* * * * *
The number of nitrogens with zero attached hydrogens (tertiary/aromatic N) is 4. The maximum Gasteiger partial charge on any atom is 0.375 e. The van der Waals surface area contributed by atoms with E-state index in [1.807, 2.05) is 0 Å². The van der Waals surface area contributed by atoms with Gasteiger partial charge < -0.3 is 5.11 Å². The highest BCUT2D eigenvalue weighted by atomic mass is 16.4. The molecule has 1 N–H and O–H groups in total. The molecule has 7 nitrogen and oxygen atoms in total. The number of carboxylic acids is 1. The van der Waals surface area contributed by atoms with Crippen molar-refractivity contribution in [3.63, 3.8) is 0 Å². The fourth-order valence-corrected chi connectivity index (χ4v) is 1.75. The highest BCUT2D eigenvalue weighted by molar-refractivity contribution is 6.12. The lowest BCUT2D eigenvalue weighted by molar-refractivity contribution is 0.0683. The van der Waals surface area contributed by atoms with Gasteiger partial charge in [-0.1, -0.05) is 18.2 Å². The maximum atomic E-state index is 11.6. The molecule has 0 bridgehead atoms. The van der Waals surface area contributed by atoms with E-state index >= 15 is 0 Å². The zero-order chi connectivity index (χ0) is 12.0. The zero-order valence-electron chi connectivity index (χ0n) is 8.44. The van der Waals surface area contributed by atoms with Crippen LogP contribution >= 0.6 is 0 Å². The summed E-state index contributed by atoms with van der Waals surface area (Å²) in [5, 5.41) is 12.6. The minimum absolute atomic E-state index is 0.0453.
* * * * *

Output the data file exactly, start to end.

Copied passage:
The number of nitrogens with zero attached hydrogens (tertiary/aromatic N) is 4. The maximum Gasteiger partial charge on any atom is 0.375 e. The van der Waals surface area contributed by atoms with E-state index in [1.807, 2.05) is 0 Å². The van der Waals surface area contributed by atoms with Gasteiger partial charge < -0.3 is 5.11 Å². The highest BCUT2D eigenvalue weighted by atomic mass is 16.4. The molecule has 1 N–H and O–H groups in total. The molecule has 7 nitrogen and oxygen atoms in total. The number of carboxylic acids is 1. The van der Waals surface area contributed by atoms with Crippen molar-refractivity contribution in [3.63, 3.8) is 0 Å². The fourth-order valence-corrected chi connectivity index (χ4v) is 1.75. The highest BCUT2D eigenvalue weighted by molar-refractivity contribution is 6.12. The lowest BCUT2D eigenvalue weighted by molar-refractivity contribution is 0.0683. The van der Waals surface area contributed by atoms with Gasteiger partial charge in [-0.1, -0.05) is 18.2 Å². The maximum atomic E-state index is 11.6. The molecule has 0 bridgehead atoms. The van der Waals surface area contributed by atoms with E-state index >= 15 is 0 Å². The zero-order chi connectivity index (χ0) is 12.0. The zero-order valence-electron chi connectivity index (χ0n) is 8.44. The van der Waals surface area contributed by atoms with Crippen LogP contribution >= 0.6 is 0 Å². The summed E-state index contributed by atoms with van der Waals surface area (Å²) in [5, 5.41) is 12.6. The minimum absolute atomic E-state index is 0.0453.